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TASCAM US-20×20 a Multifaceted Solution at The Chapel-Grayslake

Grayslake, IL—March 2018… A non-denominational Evangelical church with eight campuses in the Chicago Metropolitan Area, The Chapel is active, growing, and making a difference. Its largest congregation, in Grayslake, enjoys a first-rate worship team, led by Worship Pastor Trent Cowart. Now in his thirteenth year in the ministry with The Chapel and his third year at Grayslake, Cowart is a talented musician, singer, and songwriter with a strong technical background, having worked for, and eventually managed, a contracting and AV rental company before transitioning to the ministry.

Cowart’s combined musical and technical skills have helped the Grayslake campus take advantage of the latest digital technology. Recently, TASCAM’s US-20×020 USB audio/MIDI interface, which features a wealth of inputs and outputs, eight TASCAM Ultra-HDDA mic preamps, and a built-in DSP mixer, has become an increasingly important part of the band’s audio infrastructure.

“We’re using a couple of US-20x20s,” Cowart specifies. “We have a keyboard that has an amazing feel but the sounds aren’t so great, so I send MIDI from its 5-pin DIN MIDI Out to one of our US-20x20s. The MIDI data goes to a computer running Ableton Live, which I’m using as a sort of container for virtual instruments, such as Native Instruments Komplete. The audio from the virtual instruments comes back to the US-20×20, where we submix the instrument sounds and send the submix to our front-of-house and monitor console. So we’re using the US-20×20 as a MIDI interface, a submixer, and an audio interface.”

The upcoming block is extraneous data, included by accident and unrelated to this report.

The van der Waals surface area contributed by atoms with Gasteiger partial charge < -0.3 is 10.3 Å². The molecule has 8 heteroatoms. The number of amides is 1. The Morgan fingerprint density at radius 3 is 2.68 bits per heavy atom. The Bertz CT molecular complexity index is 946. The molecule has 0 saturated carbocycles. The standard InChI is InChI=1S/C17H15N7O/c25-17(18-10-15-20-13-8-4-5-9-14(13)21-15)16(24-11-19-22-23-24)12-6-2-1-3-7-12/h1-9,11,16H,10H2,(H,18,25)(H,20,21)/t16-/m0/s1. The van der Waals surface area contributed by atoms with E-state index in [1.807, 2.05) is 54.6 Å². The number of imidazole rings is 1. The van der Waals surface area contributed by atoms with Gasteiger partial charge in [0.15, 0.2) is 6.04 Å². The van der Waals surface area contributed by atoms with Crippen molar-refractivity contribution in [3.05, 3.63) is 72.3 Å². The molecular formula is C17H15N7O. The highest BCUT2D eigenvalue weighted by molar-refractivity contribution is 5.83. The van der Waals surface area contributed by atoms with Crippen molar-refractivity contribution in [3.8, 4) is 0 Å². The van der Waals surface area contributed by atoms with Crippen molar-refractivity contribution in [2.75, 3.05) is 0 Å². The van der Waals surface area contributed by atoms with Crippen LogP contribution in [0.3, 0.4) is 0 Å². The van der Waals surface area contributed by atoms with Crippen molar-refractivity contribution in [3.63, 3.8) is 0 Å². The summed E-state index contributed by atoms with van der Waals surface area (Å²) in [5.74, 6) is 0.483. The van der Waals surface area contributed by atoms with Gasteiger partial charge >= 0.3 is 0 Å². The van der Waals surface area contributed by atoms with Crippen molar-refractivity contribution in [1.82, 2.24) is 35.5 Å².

On the other side of the stage, near the drummer, Cowart has recently switched to a second US-20×20. “The interface we were using previously did not sound as good as the US-20×20, and it was unreliable,” he relates “I had to reset that piece more often than anything else we use. So we’ve switched to another US-20×20, which is functioning as an audio interface for a computer running Ableton Live. We use that Ableton station to play loops, control the clicks, and play backing tracks. We submix those in the interface and output four audio channels.”

Cowart is also planning to experiment with using the second US-20×20 to provide convenient monitoring near the drums. “I want to route my stereo in-ear monitor mix from our monitor console into the US-20×20 and route them out the headphone outputs for our drummer’s in-ear monitors,” he muses.

Like countless musicians, Cowart started using TASCAM equipment back when it seemed everybody had a four-track TASCAM Portastudio. For a few years after that, he admits, he wasn’t paying much attention to the company. “But I feel what TASCAM has brought out in recent years has been great,” he enthuses. “I’ve been really impressed with the US-20×20. It sounds great, and it’s really easy to use. The programming was also very simple to set up. We had no problems, concerns, or questions. The US-20×20 has been super stable, too; we’ve had no issues. The design is good, and I like that TASCAM includes the rack ears. For the price, and for what it does, the US-20×20 blows away anything else. I’m really excited about seeing just how far we can take this.”